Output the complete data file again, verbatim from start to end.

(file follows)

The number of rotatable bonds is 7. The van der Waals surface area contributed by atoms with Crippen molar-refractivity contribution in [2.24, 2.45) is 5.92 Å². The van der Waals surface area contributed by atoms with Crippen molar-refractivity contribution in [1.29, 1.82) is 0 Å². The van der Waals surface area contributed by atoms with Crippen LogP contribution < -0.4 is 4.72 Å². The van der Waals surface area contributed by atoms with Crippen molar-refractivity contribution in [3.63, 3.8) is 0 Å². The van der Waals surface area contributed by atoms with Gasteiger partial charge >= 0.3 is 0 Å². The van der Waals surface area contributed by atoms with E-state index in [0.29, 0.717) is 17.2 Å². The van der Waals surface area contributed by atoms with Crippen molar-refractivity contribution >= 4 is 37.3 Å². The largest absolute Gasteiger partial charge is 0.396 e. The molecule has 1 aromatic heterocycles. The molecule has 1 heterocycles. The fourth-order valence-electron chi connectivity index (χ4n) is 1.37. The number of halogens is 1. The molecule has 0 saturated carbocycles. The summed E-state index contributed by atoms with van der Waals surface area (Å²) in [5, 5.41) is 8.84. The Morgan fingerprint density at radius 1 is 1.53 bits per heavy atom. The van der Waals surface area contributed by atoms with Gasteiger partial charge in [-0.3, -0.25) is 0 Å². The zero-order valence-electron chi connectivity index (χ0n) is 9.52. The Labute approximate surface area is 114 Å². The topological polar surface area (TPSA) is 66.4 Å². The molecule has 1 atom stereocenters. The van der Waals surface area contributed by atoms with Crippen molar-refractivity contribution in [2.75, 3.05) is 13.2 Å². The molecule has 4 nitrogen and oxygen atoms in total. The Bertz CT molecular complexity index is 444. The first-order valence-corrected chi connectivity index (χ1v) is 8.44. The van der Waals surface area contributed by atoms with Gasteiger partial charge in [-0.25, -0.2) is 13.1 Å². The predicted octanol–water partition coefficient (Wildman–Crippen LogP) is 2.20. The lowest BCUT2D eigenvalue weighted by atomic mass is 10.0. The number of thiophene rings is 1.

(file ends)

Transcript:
The number of rotatable bonds is 7. The van der Waals surface area contributed by atoms with Crippen molar-refractivity contribution in [2.24, 2.45) is 5.92 Å². The van der Waals surface area contributed by atoms with Crippen molar-refractivity contribution in [1.29, 1.82) is 0 Å². The van der Waals surface area contributed by atoms with Crippen LogP contribution < -0.4 is 4.72 Å². The van der Waals surface area contributed by atoms with Crippen molar-refractivity contribution in [3.63, 3.8) is 0 Å². The van der Waals surface area contributed by atoms with Gasteiger partial charge >= 0.3 is 0 Å². The van der Waals surface area contributed by atoms with E-state index in [0.29, 0.717) is 17.2 Å². The van der Waals surface area contributed by atoms with Crippen molar-refractivity contribution >= 4 is 37.3 Å². The largest absolute Gasteiger partial charge is 0.396 e. The molecule has 1 aromatic heterocycles. The molecule has 1 heterocycles. The fourth-order valence-electron chi connectivity index (χ4n) is 1.37. The number of halogens is 1. The molecule has 0 saturated carbocycles. The summed E-state index contributed by atoms with van der Waals surface area (Å²) in [5, 5.41) is 8.84. The Morgan fingerprint density at radius 1 is 1.53 bits per heavy atom. The van der Waals surface area contributed by atoms with Gasteiger partial charge in [-0.3, -0.25) is 0 Å². The zero-order valence-electron chi connectivity index (χ0n) is 9.52. The Labute approximate surface area is 114 Å². The topological polar surface area (TPSA) is 66.4 Å². The molecule has 1 atom stereocenters. The van der Waals surface area contributed by atoms with Crippen molar-refractivity contribution in [2.75, 3.05) is 13.2 Å². The molecule has 4 nitrogen and oxygen atoms in total. The Bertz CT molecular complexity index is 444. The first-order valence-corrected chi connectivity index (χ1v) is 8.44. The van der Waals surface area contributed by atoms with Gasteiger partial charge in [-0.25, -0.2) is 13.1 Å². The predicted octanol–water partition coefficient (Wildman–Crippen LogP) is 2.20. The lowest BCUT2D eigenvalue weighted by atomic mass is 10.0. The number of thiophene rings is 1.